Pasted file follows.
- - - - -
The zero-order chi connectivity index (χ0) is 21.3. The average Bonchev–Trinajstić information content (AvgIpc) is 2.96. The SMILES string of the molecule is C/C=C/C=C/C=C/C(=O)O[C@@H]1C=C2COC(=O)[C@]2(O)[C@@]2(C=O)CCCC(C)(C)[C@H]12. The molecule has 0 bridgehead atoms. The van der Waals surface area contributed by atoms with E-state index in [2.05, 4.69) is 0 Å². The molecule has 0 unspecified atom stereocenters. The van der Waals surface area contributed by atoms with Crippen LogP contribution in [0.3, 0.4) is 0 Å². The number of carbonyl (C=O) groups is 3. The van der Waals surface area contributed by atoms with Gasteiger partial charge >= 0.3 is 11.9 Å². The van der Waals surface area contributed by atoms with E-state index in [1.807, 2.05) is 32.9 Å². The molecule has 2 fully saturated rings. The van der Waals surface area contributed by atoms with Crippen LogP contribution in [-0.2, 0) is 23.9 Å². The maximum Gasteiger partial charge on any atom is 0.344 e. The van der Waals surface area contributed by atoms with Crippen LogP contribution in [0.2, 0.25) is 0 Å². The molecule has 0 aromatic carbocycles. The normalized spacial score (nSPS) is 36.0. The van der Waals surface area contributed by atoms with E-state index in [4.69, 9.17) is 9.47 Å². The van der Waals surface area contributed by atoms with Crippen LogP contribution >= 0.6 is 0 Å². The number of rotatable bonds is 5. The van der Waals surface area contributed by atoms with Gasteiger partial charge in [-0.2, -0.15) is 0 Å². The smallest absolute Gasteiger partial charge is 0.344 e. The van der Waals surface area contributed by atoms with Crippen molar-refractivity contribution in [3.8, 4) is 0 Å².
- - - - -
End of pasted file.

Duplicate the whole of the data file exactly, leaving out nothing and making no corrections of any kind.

The zero-order chi connectivity index (χ0) is 21.3. The average Bonchev–Trinajstić information content (AvgIpc) is 2.96. The SMILES string of the molecule is C/C=C/C=C/C=C/C(=O)O[C@@H]1C=C2COC(=O)[C@]2(O)[C@@]2(C=O)CCCC(C)(C)[C@H]12. The molecule has 0 bridgehead atoms. The van der Waals surface area contributed by atoms with E-state index in [2.05, 4.69) is 0 Å². The molecule has 0 unspecified atom stereocenters. The van der Waals surface area contributed by atoms with Crippen LogP contribution in [0.3, 0.4) is 0 Å². The number of carbonyl (C=O) groups is 3. The van der Waals surface area contributed by atoms with Gasteiger partial charge >= 0.3 is 11.9 Å². The van der Waals surface area contributed by atoms with E-state index in [1.807, 2.05) is 32.9 Å². The molecule has 2 fully saturated rings. The van der Waals surface area contributed by atoms with Crippen LogP contribution in [-0.2, 0) is 23.9 Å². The maximum Gasteiger partial charge on any atom is 0.344 e. The van der Waals surface area contributed by atoms with Crippen LogP contribution in [0.2, 0.25) is 0 Å². The molecule has 0 aromatic carbocycles. The normalized spacial score (nSPS) is 36.0. The van der Waals surface area contributed by atoms with E-state index in [4.69, 9.17) is 9.47 Å². The van der Waals surface area contributed by atoms with Crippen LogP contribution >= 0.6 is 0 Å². The number of rotatable bonds is 5. The van der Waals surface area contributed by atoms with Gasteiger partial charge in [-0.2, -0.15) is 0 Å². The smallest absolute Gasteiger partial charge is 0.344 e. The van der Waals surface area contributed by atoms with Crippen molar-refractivity contribution in [3.8, 4) is 0 Å².